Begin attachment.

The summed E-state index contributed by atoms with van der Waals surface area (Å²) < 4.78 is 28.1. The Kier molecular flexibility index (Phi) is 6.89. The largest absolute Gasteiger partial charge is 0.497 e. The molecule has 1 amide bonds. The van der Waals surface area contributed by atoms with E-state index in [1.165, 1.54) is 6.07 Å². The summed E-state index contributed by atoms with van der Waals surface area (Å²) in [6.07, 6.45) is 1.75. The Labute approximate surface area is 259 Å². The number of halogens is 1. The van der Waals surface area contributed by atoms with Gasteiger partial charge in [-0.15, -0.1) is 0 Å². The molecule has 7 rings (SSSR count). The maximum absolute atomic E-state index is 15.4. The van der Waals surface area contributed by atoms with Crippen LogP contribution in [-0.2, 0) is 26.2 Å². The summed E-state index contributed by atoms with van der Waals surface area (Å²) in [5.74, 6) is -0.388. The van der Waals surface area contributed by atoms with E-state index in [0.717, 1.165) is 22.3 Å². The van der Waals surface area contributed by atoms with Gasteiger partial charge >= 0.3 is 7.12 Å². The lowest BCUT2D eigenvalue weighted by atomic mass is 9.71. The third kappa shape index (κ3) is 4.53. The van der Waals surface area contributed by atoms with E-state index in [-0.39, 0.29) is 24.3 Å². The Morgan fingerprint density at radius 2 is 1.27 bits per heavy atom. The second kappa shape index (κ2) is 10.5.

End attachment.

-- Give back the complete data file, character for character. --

The summed E-state index contributed by atoms with van der Waals surface area (Å²) < 4.78 is 28.1. The Kier molecular flexibility index (Phi) is 6.89. The largest absolute Gasteiger partial charge is 0.497 e. The molecule has 1 amide bonds. The van der Waals surface area contributed by atoms with E-state index in [1.165, 1.54) is 6.07 Å². The summed E-state index contributed by atoms with van der Waals surface area (Å²) in [6.07, 6.45) is 1.75. The Labute approximate surface area is 259 Å². The number of halogens is 1. The van der Waals surface area contributed by atoms with Gasteiger partial charge in [-0.15, -0.1) is 0 Å². The molecule has 7 rings (SSSR count). The maximum absolute atomic E-state index is 15.4. The van der Waals surface area contributed by atoms with Crippen LogP contribution in [-0.2, 0) is 26.2 Å². The summed E-state index contributed by atoms with van der Waals surface area (Å²) in [5.74, 6) is -0.388. The van der Waals surface area contributed by atoms with E-state index in [0.717, 1.165) is 22.3 Å². The van der Waals surface area contributed by atoms with Gasteiger partial charge >= 0.3 is 7.12 Å². The lowest BCUT2D eigenvalue weighted by atomic mass is 9.71. The third kappa shape index (κ3) is 4.53. The van der Waals surface area contributed by atoms with E-state index in [-0.39, 0.29) is 24.3 Å². The Morgan fingerprint density at radius 2 is 1.27 bits per heavy atom. The second kappa shape index (κ2) is 10.5.